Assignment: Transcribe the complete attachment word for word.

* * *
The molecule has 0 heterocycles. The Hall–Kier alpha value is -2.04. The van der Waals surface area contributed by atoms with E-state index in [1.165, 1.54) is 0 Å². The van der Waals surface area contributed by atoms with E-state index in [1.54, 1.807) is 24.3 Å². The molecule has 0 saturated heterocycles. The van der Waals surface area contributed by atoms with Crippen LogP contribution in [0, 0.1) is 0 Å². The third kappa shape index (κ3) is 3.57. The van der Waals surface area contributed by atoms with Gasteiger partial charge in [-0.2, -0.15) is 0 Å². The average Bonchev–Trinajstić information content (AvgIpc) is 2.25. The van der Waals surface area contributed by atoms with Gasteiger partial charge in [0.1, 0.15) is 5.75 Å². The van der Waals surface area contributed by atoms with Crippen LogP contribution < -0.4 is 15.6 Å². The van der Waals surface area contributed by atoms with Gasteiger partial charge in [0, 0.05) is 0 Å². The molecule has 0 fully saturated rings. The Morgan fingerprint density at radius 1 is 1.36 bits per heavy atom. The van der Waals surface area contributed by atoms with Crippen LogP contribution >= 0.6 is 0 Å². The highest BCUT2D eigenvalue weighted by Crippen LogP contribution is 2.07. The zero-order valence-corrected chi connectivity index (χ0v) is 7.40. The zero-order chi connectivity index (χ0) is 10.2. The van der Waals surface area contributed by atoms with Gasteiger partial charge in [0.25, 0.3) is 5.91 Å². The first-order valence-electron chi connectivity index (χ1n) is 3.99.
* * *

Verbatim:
The molecule has 0 heterocycles. The Hall–Kier alpha value is -2.04. The van der Waals surface area contributed by atoms with E-state index in [1.165, 1.54) is 0 Å². The van der Waals surface area contributed by atoms with E-state index in [1.54, 1.807) is 24.3 Å². The molecule has 0 saturated heterocycles. The van der Waals surface area contributed by atoms with Crippen LogP contribution in [0, 0.1) is 0 Å². The third kappa shape index (κ3) is 3.57. The van der Waals surface area contributed by atoms with Gasteiger partial charge in [-0.2, -0.15) is 0 Å². The average Bonchev–Trinajstić information content (AvgIpc) is 2.25. The van der Waals surface area contributed by atoms with Gasteiger partial charge in [0.1, 0.15) is 5.75 Å². The van der Waals surface area contributed by atoms with Crippen LogP contribution < -0.4 is 15.6 Å². The van der Waals surface area contributed by atoms with Gasteiger partial charge in [0, 0.05) is 0 Å². The molecule has 0 fully saturated rings. The Morgan fingerprint density at radius 1 is 1.36 bits per heavy atom. The van der Waals surface area contributed by atoms with Crippen LogP contribution >= 0.6 is 0 Å². The highest BCUT2D eigenvalue weighted by Crippen LogP contribution is 2.07. The zero-order valence-corrected chi connectivity index (χ0v) is 7.40. The zero-order chi connectivity index (χ0) is 10.2. The van der Waals surface area contributed by atoms with Gasteiger partial charge in [0.25, 0.3) is 5.91 Å². The first-order valence-electron chi connectivity index (χ1n) is 3.99.